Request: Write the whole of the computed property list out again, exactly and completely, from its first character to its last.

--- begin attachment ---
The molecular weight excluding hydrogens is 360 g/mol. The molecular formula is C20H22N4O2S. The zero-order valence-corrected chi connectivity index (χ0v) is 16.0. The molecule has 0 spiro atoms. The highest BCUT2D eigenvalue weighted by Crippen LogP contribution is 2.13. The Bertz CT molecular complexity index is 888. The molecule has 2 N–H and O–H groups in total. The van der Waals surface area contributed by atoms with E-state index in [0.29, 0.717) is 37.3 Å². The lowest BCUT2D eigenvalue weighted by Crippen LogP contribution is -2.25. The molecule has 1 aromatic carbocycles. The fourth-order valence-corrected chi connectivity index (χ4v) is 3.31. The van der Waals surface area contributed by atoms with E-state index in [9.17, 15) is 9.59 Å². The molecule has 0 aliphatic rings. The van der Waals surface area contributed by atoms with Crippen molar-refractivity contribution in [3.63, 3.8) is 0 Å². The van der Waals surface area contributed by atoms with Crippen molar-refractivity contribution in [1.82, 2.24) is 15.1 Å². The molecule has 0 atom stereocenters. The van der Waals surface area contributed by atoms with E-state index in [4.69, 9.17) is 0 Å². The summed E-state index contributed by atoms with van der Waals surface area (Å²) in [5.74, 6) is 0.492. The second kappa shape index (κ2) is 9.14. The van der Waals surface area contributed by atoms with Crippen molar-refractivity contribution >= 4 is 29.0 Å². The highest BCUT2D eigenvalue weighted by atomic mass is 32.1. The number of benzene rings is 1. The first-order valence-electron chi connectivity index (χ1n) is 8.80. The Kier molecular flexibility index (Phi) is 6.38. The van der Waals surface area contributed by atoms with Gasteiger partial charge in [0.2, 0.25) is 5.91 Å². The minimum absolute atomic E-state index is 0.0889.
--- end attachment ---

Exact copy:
The molecular weight excluding hydrogens is 360 g/mol. The molecular formula is C20H22N4O2S. The zero-order valence-corrected chi connectivity index (χ0v) is 16.0. The molecule has 0 spiro atoms. The highest BCUT2D eigenvalue weighted by Crippen LogP contribution is 2.13. The Bertz CT molecular complexity index is 888. The molecule has 2 N–H and O–H groups in total. The van der Waals surface area contributed by atoms with E-state index in [0.29, 0.717) is 37.3 Å². The lowest BCUT2D eigenvalue weighted by Crippen LogP contribution is -2.25. The molecule has 1 aromatic carbocycles. The fourth-order valence-corrected chi connectivity index (χ4v) is 3.31. The van der Waals surface area contributed by atoms with E-state index in [9.17, 15) is 9.59 Å². The molecule has 0 aliphatic rings. The van der Waals surface area contributed by atoms with Crippen molar-refractivity contribution in [3.63, 3.8) is 0 Å². The van der Waals surface area contributed by atoms with Crippen molar-refractivity contribution in [1.82, 2.24) is 15.1 Å². The molecule has 0 atom stereocenters. The van der Waals surface area contributed by atoms with E-state index in [4.69, 9.17) is 0 Å². The summed E-state index contributed by atoms with van der Waals surface area (Å²) in [5.74, 6) is 0.492. The second kappa shape index (κ2) is 9.14. The van der Waals surface area contributed by atoms with Crippen molar-refractivity contribution >= 4 is 29.0 Å². The highest BCUT2D eigenvalue weighted by atomic mass is 32.1. The number of benzene rings is 1. The first-order valence-electron chi connectivity index (χ1n) is 8.80. The Kier molecular flexibility index (Phi) is 6.38. The van der Waals surface area contributed by atoms with Gasteiger partial charge in [0.2, 0.25) is 5.91 Å². The minimum absolute atomic E-state index is 0.0889.